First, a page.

The American attitude toward sex is always something that really weirds me out. For some reason, we shame people for having sex (and conflate it with nudity). And that's apparently okay. And then this shame influences conversations about safe sex (or lack thereof) before having drastic effects on peoples' personal and economic choices. It's a complicated subject, but the shame is normal and it's something our society should address.
After Redditor thy-lord-and-savior asked the online community, "What is considered normal but shouldn't be?" people weighed in with their observations.
"Invalidating others' experiences..."
Invalidating others' experiences because you yourself had never been through what they have, so therefore they're lying/overdramatic/exaggerating.
"All the while..."
Applying for 100 something jobs in the span of a year and only having 2 call you back just so they can reach their interview quota and not even hire you.
All the while your unemployed, your savings are running dry because of overpriced rent and you're approaching homelessness with no one to turn to.
Falling is easy and it's even harder to get back up. Everyone blames you for being a failure when deep down you know the system dealt you a bad hand and you're doing the best you can but it just isn't enough, that's life. Some of us don't get to see the light, just endless darkness until the end.
40 hour work week. Unpaid lunch breaks. Meetings that could be emails. Paid hourly as opposed to by the job. Healthcare tied to jobs. No paternal leave. Only 2 weeks of vacation. 5 day work weeks. Basically everything to do with work.
"I see this all the time..."
Mistaking aggression for strength. I see this all the time in relationships, politics, books, movies... it can get pretty messed up. It shows up in abusive relationships a bunch. Also mistaking real strength for weakness: not taking the bait to fight or argue, keeping your cool, siding with your significant other against your buddies who make fun of theirs, listening instead of talking, crying at real tragedies, not caring what people think and being yourself, saying no when you know you'll catch grief, etc.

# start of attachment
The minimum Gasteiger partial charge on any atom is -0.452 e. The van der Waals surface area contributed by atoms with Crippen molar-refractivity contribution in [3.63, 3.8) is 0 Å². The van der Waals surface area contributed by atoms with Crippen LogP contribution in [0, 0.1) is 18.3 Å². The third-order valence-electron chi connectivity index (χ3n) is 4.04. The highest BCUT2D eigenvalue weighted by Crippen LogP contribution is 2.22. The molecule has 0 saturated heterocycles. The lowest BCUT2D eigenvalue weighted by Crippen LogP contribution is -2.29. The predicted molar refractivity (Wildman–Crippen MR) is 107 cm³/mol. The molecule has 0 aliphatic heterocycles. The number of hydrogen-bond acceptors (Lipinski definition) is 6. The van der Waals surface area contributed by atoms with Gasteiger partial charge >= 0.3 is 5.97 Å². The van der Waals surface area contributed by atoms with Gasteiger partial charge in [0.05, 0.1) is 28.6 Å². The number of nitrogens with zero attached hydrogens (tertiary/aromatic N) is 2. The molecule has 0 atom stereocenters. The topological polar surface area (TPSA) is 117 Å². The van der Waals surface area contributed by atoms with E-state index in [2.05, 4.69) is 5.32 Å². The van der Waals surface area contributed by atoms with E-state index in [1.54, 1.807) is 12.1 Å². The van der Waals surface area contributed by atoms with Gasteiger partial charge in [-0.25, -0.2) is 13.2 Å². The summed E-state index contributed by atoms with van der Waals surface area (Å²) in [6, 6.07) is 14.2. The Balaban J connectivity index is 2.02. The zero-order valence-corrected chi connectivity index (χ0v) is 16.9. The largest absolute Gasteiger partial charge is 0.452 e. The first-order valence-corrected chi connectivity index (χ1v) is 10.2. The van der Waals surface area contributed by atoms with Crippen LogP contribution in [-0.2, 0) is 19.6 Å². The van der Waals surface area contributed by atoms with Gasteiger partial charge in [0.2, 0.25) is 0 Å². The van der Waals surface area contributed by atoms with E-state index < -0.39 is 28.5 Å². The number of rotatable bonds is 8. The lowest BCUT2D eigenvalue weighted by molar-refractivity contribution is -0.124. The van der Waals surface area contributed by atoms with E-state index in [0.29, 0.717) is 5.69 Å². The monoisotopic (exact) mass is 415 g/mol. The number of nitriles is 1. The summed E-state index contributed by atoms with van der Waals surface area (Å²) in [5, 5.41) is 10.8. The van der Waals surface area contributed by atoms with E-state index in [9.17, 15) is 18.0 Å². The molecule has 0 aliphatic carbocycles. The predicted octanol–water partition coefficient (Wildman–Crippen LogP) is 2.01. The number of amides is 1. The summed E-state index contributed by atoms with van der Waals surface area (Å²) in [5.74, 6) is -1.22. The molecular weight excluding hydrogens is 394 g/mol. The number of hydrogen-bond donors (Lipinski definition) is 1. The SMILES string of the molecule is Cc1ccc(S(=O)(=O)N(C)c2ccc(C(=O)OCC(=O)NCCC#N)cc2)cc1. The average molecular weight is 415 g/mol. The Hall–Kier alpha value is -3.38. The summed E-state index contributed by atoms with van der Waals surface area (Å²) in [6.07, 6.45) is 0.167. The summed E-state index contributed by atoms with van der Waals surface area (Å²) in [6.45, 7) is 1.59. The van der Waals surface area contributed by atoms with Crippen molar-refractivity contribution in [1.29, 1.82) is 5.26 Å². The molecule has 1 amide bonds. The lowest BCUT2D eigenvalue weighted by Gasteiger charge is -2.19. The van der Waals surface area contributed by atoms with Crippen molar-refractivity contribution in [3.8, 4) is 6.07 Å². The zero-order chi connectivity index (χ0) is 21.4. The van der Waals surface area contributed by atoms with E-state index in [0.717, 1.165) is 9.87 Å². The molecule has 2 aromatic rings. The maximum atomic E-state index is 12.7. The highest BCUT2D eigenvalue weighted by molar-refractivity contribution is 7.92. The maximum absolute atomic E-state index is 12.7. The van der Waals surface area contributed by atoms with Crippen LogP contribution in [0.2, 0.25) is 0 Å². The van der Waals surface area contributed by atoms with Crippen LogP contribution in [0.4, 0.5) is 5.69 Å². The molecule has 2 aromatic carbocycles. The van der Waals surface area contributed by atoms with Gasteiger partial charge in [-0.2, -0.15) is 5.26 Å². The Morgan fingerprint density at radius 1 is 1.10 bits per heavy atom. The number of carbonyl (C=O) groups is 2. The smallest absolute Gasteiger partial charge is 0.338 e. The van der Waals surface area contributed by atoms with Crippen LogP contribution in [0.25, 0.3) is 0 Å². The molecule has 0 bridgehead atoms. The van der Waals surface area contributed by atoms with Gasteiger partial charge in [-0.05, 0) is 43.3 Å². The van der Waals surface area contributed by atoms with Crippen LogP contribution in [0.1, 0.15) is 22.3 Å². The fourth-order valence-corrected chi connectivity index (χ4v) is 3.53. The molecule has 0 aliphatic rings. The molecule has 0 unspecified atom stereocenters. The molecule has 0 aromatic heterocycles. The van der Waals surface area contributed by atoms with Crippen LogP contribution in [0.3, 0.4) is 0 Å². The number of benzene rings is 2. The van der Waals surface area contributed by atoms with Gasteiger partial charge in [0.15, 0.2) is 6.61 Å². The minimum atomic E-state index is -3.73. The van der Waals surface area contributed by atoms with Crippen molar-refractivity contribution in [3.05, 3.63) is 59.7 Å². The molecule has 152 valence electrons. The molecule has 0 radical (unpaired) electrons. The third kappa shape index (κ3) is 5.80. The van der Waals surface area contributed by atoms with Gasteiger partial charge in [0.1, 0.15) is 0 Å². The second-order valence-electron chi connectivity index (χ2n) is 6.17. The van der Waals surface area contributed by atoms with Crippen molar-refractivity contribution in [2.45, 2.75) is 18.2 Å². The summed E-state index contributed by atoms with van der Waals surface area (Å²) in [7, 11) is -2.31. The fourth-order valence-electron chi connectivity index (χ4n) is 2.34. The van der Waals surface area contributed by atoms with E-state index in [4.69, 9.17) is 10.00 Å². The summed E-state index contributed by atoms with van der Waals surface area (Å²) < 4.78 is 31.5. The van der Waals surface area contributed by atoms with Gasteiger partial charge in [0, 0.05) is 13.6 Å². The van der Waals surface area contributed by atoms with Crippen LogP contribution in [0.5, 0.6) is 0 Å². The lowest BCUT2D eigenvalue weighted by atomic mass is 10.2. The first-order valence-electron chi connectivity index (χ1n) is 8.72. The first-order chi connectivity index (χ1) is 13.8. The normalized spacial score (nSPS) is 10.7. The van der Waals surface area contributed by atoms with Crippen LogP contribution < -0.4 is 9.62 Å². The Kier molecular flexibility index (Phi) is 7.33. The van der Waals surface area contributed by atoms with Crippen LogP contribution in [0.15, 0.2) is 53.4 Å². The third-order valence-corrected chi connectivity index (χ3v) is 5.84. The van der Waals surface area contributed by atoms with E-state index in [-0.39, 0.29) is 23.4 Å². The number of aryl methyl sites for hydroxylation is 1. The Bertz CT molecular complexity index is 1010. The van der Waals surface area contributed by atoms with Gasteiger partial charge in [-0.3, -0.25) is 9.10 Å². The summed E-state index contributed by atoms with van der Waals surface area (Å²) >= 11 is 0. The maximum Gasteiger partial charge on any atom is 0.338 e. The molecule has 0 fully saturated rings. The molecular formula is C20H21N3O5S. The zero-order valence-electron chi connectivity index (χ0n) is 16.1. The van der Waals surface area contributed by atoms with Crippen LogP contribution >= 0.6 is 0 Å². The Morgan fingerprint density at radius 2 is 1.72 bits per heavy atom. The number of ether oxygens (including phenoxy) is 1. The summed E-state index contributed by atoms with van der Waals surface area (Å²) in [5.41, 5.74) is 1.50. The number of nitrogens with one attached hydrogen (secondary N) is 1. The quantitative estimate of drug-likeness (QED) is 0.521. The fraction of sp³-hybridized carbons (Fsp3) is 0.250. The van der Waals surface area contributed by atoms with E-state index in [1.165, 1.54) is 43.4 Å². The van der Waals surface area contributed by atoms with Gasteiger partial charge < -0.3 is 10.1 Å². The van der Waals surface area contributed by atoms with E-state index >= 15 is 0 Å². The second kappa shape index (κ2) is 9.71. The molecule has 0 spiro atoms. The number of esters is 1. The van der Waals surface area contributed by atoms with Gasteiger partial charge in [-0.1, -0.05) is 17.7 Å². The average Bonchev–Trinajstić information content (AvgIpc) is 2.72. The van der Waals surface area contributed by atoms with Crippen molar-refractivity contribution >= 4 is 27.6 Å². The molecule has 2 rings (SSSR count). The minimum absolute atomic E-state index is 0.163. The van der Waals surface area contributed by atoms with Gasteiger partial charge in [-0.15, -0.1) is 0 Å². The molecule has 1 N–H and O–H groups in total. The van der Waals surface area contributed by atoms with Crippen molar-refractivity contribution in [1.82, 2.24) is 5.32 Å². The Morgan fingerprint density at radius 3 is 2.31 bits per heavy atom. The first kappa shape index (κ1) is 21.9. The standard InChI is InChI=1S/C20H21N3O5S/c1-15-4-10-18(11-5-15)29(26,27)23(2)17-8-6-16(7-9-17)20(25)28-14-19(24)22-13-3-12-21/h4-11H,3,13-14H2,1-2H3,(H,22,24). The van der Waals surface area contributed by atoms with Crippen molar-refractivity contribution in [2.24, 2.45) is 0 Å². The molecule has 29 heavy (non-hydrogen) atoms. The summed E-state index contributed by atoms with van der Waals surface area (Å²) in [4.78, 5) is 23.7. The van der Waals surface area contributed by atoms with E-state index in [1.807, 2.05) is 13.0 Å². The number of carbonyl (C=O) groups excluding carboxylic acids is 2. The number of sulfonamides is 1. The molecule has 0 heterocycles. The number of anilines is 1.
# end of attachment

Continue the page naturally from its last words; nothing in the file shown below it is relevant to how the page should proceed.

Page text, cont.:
"So much thrown away..."
Waste culture. So much thrown away that can be fixed or given to someone who needs it. I was at the store and an employee was was checking all the cartons of eggs. If even one was broken, they threw it out. I offered to sit and rearrange all the eggs so all the broken ones were congregated in a few cartons, but he wouldn't let me. I was being perfectly serious. I know about gleaners, but most stores don't allow it.
I was a single parent for a decade and had an ex whose favorite hobby was dragging me to court over nothing to drain my finances. I help 2-3 three jobs to support us and there were so many days I would skip eating so she would always have enough. I learned how to fix things and re-purpose other things. It's frustrating hearing people complaining about not having the latest thing when what they have works fine. It was hard to watch people over-indulge too.
"I have colleagues..."
At least in academia - not sleeping enough. I have colleagues who constantly brag about staying up for 24+ hours to finish a proposal or finalize papers before they go up for review. It's pretty unhealthy and I think I can count the number of people I know at work who actually get more than 5 hours a night on one hand.
"If you're quiet..."
As a young person, I'd say: the notion that equates introversion with intelligence and thoughtfulness. It's just so wrong on so many levels, but with the power of reddit and social media, people my age seem to believe this wholesale. It's the greatest circlejerk I've ever seen, and it pains me to see it leak into real life.
If you're quiet, you're emotionally intelligent. If you're a homebody, you're a good, moral person. If you're asocial, you've got a great IQ. It's all BS. Extroverts and introverts alike equally have the capability to be intelligent or a complete bumbling fool.
"People higher up..."
People higher up on the food chain at a job, talking to subordinates or even those with less seniority, like they're a complete a-hole. Respect should be a 2 way street regardless of position or length of service.
"Being a parent..."
Having children. Being a parent is a massive responsibility and not everyone is cut out for it. However SO many people have them without a single thought because that's just what you do.
People accepting anything posted on media as a fact and not checking it . Stop believing every single sob story or going with every reason why someone is upset or angry. I am sick of it. Cancel culture is ruining things.
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